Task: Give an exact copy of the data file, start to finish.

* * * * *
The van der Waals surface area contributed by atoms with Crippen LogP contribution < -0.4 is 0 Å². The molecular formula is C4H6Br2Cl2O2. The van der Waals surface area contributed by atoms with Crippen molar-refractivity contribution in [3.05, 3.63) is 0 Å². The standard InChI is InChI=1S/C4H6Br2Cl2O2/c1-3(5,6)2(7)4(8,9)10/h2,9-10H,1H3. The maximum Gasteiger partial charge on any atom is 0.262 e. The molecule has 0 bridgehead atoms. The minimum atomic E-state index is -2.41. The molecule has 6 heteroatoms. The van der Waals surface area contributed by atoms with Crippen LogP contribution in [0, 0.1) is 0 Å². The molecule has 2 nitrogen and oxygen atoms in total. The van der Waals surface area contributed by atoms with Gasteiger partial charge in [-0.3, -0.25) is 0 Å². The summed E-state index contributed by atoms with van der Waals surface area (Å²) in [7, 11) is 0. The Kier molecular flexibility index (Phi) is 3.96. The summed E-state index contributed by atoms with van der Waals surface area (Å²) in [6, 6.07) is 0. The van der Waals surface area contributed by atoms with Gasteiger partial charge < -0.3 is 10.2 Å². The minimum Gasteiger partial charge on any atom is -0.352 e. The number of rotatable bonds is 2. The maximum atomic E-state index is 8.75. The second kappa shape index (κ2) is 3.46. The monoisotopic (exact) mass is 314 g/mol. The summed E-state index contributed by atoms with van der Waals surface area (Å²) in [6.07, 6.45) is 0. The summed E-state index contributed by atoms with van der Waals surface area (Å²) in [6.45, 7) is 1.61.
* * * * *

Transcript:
The van der Waals surface area contributed by atoms with Crippen LogP contribution < -0.4 is 0 Å². The molecular formula is C4H6Br2Cl2O2. The van der Waals surface area contributed by atoms with Crippen molar-refractivity contribution in [3.05, 3.63) is 0 Å². The standard InChI is InChI=1S/C4H6Br2Cl2O2/c1-3(5,6)2(7)4(8,9)10/h2,9-10H,1H3. The maximum Gasteiger partial charge on any atom is 0.262 e. The molecule has 0 bridgehead atoms. The minimum atomic E-state index is -2.41. The molecule has 6 heteroatoms. The van der Waals surface area contributed by atoms with Crippen LogP contribution in [0, 0.1) is 0 Å². The molecule has 2 nitrogen and oxygen atoms in total. The van der Waals surface area contributed by atoms with Gasteiger partial charge in [-0.3, -0.25) is 0 Å². The summed E-state index contributed by atoms with van der Waals surface area (Å²) in [7, 11) is 0. The Kier molecular flexibility index (Phi) is 3.96. The summed E-state index contributed by atoms with van der Waals surface area (Å²) in [6, 6.07) is 0. The van der Waals surface area contributed by atoms with Gasteiger partial charge < -0.3 is 10.2 Å². The minimum Gasteiger partial charge on any atom is -0.352 e. The number of rotatable bonds is 2. The maximum atomic E-state index is 8.75. The second kappa shape index (κ2) is 3.46. The monoisotopic (exact) mass is 314 g/mol. The summed E-state index contributed by atoms with van der Waals surface area (Å²) in [6.07, 6.45) is 0. The summed E-state index contributed by atoms with van der Waals surface area (Å²) in [6.45, 7) is 1.61.